Jakob Jenzer organises concerts in his atelier and this series runs under the label “kulturprofit”. There were three Jazz concerts this year and I had the chance to see the last one of the series where he invited Peter Fischer on drums, Stephan Urwyler on guitar and Heidi Moll on bass to present their current project MUF.
Heidi and Peter are already playing together for some time and their music can be described as a combination of rhythmic world beats with lyric and melodic patterns and grooves. Both experiment also with loops and they have been able to bring their ideas from the studio to the live stage.
Stephan Urwyler is very well known in the Bern Jazz and Blues scene and is very busy in different projects from Jazz combos, Jazz big bands to Funk and Blues productions.
Together they have been able to entertain us for more than two hours with their rhythmic and improvised music (which are in my opinion the two important characteristics of jazz music). The band started with a composition from Heidi Moll and Peter Fischer called “Dunes” and featured Heidi on her magnificent instrument (a double neck bass with a 5-strings neck and a 4-string fretless neck).
One of the highlights of the concert was Stephan Urwyler’s tune “Heiweh – Homesickness” which featured Stephan and showed his talent as a writer of beautiful melodies and excellent improviser over melodic changes.
All three used additional technical options of loops or guitar effect pedals to expand the sound variety or to create extra instrumental layers.
The second set was again of combination of compositions from all three members and especially remarkable was here the tune “Magma” featuring Peter Fischer.
I haven’t seen any announcements where you can see the trio again, but please check on their website www.muf-music.ch for more information.
Finally I also need to say one thing about Jakob Jenzer and his project “kulturprofit” which is based on his commitment to give the chance to unusual musical projects in an artistic environment. The way this evening was organized was perfect match for everybody: The audience got the chance to see a band for free (a donation could be made at the exit) and the musicians could present their music and ideas in a location with a curious audience. Hopefully Jakob Jenzer will continue with this series.
I found some videos from Heidi Moll and Peter Fischer and I created a playlist with the songs mentioned in the blog. Please enjoy.
This time I want to talk about an extraordinary guitar player, who died in 2005: Ted Greene. I have to admit, that I was introduced to him accidentally when searching online stores for recordings of Gershwin tunes. I bought the only album that he ever recorded and still is one of the most beautiful solo guitar albums I ever heard. The album is called “Solo Guitar” and was recorded in 1976, around the same time when Joe Pass recorded his “Virtuoso” albums. Joe Pass became famous and Ted Greene is forgotten, it seems.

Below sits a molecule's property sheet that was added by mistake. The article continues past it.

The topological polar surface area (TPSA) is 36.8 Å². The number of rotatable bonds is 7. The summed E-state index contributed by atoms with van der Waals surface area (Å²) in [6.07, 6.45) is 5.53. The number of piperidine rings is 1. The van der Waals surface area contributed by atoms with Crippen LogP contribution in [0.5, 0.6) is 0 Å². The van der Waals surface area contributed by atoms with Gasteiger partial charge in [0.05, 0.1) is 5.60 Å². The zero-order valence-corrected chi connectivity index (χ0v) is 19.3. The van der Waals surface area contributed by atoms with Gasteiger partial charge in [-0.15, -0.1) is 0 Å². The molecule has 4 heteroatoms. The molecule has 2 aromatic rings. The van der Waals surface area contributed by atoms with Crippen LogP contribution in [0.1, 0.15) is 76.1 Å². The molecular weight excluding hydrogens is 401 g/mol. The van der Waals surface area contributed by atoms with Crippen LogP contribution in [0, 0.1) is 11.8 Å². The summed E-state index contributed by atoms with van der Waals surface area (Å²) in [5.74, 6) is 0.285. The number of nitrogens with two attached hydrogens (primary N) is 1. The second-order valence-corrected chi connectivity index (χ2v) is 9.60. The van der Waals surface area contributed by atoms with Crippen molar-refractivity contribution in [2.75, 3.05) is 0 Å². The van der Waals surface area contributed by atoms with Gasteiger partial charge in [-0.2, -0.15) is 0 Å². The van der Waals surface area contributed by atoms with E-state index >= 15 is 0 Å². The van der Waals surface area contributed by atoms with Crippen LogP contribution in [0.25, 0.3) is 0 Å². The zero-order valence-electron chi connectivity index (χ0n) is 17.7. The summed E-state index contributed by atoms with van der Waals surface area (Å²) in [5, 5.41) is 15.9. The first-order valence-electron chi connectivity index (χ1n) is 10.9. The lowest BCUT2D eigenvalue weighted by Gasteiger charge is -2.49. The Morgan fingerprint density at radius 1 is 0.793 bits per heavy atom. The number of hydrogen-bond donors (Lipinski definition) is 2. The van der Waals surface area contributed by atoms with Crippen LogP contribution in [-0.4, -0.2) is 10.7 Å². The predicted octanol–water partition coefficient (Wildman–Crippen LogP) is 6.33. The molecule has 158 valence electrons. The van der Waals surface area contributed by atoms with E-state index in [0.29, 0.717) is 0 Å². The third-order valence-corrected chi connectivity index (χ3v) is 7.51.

Ted played usually a Fender Telecaster and experimented with different tunings, that is how he created his specific sound of deep bass notes. Ted spent most of his time as a teacher. “I didn’t mean to be a guitar teacher,” he said, “but I just fell in love with it.”
He wrote four books: Chord Chemistry, Modern Chord Progressions, and Jazz Guitar Single Note Soloing Volume 1 and Volume 2. These books became quite successful and are still available.
The album “Solo Guitar” was recorded at a time where Ted was having a Sunday night gig. The recording was made over 10 hours on two days where Ted was just playing what came into his mind. Out of this material 8 songs were put into this album. The list contains versions of Gershwin tunes ( A medley with “Summertime” and “It Ain’t Necessarily So” and “They Can’t Take That Away From Me”) and cover versions of other famous songs like “Ol’ Man River”, “Send in the Clowns” or “Just Friends”.
Ted Greene experiments on all this songs with different styles of playing (walking bass in “Just Friends” , classical almost baroque chord progressions and flageolet melodies in “Danny Boy” or just changing the key in “They Can’t Take That Away From Me”). The whole album shows the commitment of Ted’s playing to melody and harmony and results in perfectly balanced chord progressions and voicings. This is really one of the greatest solo guitar albums I know.
Since Ted was having so many students there is still an active Ted Greene community on the internet. You can find transcriptions from the album and many other student’s material compiled on the website www.tedgreene.com.
You will also find a lot of interesting videos on Youtube. I selected one video from 1993 where he plays “Autumn Leaves”. Ted speaks briefly also about changing keys “since it starts to loose it’s charm” when you stay on the same key for too long.
Finally I have also created a little playlist to allow you to listen to the album: